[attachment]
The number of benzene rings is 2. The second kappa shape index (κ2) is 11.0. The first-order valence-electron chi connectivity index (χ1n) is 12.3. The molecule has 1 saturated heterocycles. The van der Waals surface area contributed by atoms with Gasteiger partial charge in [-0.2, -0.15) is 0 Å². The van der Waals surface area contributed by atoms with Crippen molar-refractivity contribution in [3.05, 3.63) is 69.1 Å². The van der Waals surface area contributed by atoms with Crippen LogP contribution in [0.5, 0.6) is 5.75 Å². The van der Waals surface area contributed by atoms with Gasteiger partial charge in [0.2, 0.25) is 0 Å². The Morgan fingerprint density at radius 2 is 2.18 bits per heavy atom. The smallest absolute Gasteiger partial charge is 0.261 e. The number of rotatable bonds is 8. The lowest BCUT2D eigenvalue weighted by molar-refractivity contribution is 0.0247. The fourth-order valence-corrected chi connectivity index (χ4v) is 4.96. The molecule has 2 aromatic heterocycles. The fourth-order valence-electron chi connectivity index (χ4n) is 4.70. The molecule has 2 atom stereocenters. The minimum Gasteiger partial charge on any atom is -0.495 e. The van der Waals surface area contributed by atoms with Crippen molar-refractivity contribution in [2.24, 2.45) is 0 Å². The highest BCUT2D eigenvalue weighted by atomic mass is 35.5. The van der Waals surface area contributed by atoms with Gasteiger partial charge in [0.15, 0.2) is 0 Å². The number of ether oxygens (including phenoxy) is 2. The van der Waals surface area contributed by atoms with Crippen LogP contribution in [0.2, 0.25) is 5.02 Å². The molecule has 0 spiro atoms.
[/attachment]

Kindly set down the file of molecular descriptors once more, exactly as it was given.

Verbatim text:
The number of benzene rings is 2. The second kappa shape index (κ2) is 11.0. The first-order valence-electron chi connectivity index (χ1n) is 12.3. The molecule has 1 saturated heterocycles. The van der Waals surface area contributed by atoms with Gasteiger partial charge in [-0.2, -0.15) is 0 Å². The van der Waals surface area contributed by atoms with Crippen molar-refractivity contribution in [3.05, 3.63) is 69.1 Å². The van der Waals surface area contributed by atoms with Crippen LogP contribution in [0.5, 0.6) is 5.75 Å². The van der Waals surface area contributed by atoms with Gasteiger partial charge in [0.2, 0.25) is 0 Å². The Morgan fingerprint density at radius 2 is 2.18 bits per heavy atom. The smallest absolute Gasteiger partial charge is 0.261 e. The number of rotatable bonds is 8. The lowest BCUT2D eigenvalue weighted by molar-refractivity contribution is 0.0247. The fourth-order valence-corrected chi connectivity index (χ4v) is 4.96. The molecule has 2 aromatic heterocycles. The fourth-order valence-electron chi connectivity index (χ4n) is 4.70. The molecule has 2 atom stereocenters. The minimum Gasteiger partial charge on any atom is -0.495 e. The van der Waals surface area contributed by atoms with Crippen molar-refractivity contribution in [2.24, 2.45) is 0 Å². The highest BCUT2D eigenvalue weighted by atomic mass is 35.5. The van der Waals surface area contributed by atoms with Gasteiger partial charge in [0.15, 0.2) is 0 Å². The number of ether oxygens (including phenoxy) is 2. The van der Waals surface area contributed by atoms with Crippen LogP contribution in [0.2, 0.25) is 5.02 Å². The molecule has 0 spiro atoms.